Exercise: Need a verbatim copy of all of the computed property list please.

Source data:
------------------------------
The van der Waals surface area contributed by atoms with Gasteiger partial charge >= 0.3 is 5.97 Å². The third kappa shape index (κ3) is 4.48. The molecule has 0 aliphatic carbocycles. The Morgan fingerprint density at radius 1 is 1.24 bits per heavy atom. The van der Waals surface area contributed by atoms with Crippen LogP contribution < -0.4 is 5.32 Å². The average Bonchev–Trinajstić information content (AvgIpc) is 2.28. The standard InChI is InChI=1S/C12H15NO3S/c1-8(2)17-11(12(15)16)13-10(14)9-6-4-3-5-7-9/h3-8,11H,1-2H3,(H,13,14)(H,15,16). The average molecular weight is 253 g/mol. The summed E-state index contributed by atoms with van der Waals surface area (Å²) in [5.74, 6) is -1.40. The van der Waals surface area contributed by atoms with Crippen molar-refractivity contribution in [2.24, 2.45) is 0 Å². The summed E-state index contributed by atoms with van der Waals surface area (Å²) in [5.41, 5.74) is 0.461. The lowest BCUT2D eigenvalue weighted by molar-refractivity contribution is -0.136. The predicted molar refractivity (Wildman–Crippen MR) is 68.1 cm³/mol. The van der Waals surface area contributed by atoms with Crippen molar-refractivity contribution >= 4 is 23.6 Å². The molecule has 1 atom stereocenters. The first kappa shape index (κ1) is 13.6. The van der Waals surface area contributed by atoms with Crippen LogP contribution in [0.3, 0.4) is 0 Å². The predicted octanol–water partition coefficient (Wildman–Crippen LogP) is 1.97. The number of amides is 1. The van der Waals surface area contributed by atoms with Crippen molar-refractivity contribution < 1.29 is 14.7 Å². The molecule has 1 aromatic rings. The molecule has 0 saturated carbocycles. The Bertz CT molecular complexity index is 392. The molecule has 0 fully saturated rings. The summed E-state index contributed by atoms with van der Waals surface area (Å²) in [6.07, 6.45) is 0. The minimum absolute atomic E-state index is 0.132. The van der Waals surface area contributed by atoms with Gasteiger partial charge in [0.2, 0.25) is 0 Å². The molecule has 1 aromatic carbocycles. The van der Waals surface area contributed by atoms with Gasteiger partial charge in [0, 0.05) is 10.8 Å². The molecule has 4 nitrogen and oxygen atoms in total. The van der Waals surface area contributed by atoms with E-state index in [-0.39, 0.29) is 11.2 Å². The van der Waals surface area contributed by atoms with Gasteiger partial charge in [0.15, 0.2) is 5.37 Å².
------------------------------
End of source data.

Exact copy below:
The van der Waals surface area contributed by atoms with Gasteiger partial charge >= 0.3 is 5.97 Å². The third kappa shape index (κ3) is 4.48. The molecule has 0 aliphatic carbocycles. The Morgan fingerprint density at radius 1 is 1.24 bits per heavy atom. The van der Waals surface area contributed by atoms with Crippen LogP contribution < -0.4 is 5.32 Å². The average Bonchev–Trinajstić information content (AvgIpc) is 2.28. The standard InChI is InChI=1S/C12H15NO3S/c1-8(2)17-11(12(15)16)13-10(14)9-6-4-3-5-7-9/h3-8,11H,1-2H3,(H,13,14)(H,15,16). The average molecular weight is 253 g/mol. The summed E-state index contributed by atoms with van der Waals surface area (Å²) in [5.74, 6) is -1.40. The van der Waals surface area contributed by atoms with Crippen molar-refractivity contribution in [2.24, 2.45) is 0 Å². The summed E-state index contributed by atoms with van der Waals surface area (Å²) in [5.41, 5.74) is 0.461. The lowest BCUT2D eigenvalue weighted by molar-refractivity contribution is -0.136. The predicted molar refractivity (Wildman–Crippen MR) is 68.1 cm³/mol. The van der Waals surface area contributed by atoms with Crippen molar-refractivity contribution >= 4 is 23.6 Å². The molecule has 1 atom stereocenters. The first kappa shape index (κ1) is 13.6. The van der Waals surface area contributed by atoms with Crippen LogP contribution in [0.3, 0.4) is 0 Å². The predicted octanol–water partition coefficient (Wildman–Crippen LogP) is 1.97. The number of amides is 1. The van der Waals surface area contributed by atoms with Crippen molar-refractivity contribution < 1.29 is 14.7 Å². The molecule has 1 aromatic rings. The molecule has 0 saturated carbocycles. The Bertz CT molecular complexity index is 392. The molecule has 0 fully saturated rings. The summed E-state index contributed by atoms with van der Waals surface area (Å²) in [6.07, 6.45) is 0. The minimum absolute atomic E-state index is 0.132. The van der Waals surface area contributed by atoms with Gasteiger partial charge in [0.2, 0.25) is 0 Å². The molecule has 1 aromatic carbocycles. The van der Waals surface area contributed by atoms with Gasteiger partial charge in [0, 0.05) is 10.8 Å². The molecule has 4 nitrogen and oxygen atoms in total. The van der Waals surface area contributed by atoms with E-state index in [-0.39, 0.29) is 11.2 Å². The van der Waals surface area contributed by atoms with Gasteiger partial charge in [0.15, 0.2) is 5.37 Å².